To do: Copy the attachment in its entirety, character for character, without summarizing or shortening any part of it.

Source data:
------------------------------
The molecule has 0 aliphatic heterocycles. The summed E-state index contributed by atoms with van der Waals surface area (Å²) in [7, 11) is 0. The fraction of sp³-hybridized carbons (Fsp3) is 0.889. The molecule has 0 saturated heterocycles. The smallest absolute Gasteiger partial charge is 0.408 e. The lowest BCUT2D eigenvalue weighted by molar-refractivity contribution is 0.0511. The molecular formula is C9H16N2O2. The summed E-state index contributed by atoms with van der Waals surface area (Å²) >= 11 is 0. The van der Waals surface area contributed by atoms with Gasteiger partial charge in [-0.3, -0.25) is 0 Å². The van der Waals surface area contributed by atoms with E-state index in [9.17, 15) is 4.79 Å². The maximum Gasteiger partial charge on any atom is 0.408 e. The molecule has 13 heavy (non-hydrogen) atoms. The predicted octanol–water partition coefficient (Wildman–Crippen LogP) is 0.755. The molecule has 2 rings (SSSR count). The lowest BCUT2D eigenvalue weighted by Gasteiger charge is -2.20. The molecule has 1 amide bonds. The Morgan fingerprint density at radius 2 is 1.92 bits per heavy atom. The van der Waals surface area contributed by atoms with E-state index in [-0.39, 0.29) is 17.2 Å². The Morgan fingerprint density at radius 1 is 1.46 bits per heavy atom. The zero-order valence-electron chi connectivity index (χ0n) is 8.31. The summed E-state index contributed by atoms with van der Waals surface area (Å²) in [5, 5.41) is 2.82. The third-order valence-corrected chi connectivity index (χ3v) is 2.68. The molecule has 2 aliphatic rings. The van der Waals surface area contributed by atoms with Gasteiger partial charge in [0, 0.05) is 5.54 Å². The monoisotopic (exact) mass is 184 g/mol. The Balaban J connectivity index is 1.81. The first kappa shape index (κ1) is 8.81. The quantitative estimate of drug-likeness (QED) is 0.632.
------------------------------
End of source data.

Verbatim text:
The molecule has 0 aliphatic heterocycles. The summed E-state index contributed by atoms with van der Waals surface area (Å²) in [7, 11) is 0. The fraction of sp³-hybridized carbons (Fsp3) is 0.889. The molecule has 0 saturated heterocycles. The smallest absolute Gasteiger partial charge is 0.408 e. The lowest BCUT2D eigenvalue weighted by molar-refractivity contribution is 0.0511. The molecular formula is C9H16N2O2. The summed E-state index contributed by atoms with van der Waals surface area (Å²) >= 11 is 0. The van der Waals surface area contributed by atoms with Gasteiger partial charge in [-0.3, -0.25) is 0 Å². The van der Waals surface area contributed by atoms with E-state index in [9.17, 15) is 4.79 Å². The maximum Gasteiger partial charge on any atom is 0.408 e. The molecule has 13 heavy (non-hydrogen) atoms. The predicted octanol–water partition coefficient (Wildman–Crippen LogP) is 0.755. The molecule has 2 rings (SSSR count). The lowest BCUT2D eigenvalue weighted by Gasteiger charge is -2.20. The molecule has 1 amide bonds. The Morgan fingerprint density at radius 2 is 1.92 bits per heavy atom. The van der Waals surface area contributed by atoms with E-state index in [-0.39, 0.29) is 17.2 Å². The Morgan fingerprint density at radius 1 is 1.46 bits per heavy atom. The zero-order valence-electron chi connectivity index (χ0n) is 8.31. The summed E-state index contributed by atoms with van der Waals surface area (Å²) in [5, 5.41) is 2.82. The third-order valence-corrected chi connectivity index (χ3v) is 2.68. The molecule has 2 aliphatic rings. The van der Waals surface area contributed by atoms with Gasteiger partial charge in [0, 0.05) is 5.54 Å². The monoisotopic (exact) mass is 184 g/mol. The Balaban J connectivity index is 1.81. The first kappa shape index (κ1) is 8.81. The quantitative estimate of drug-likeness (QED) is 0.632.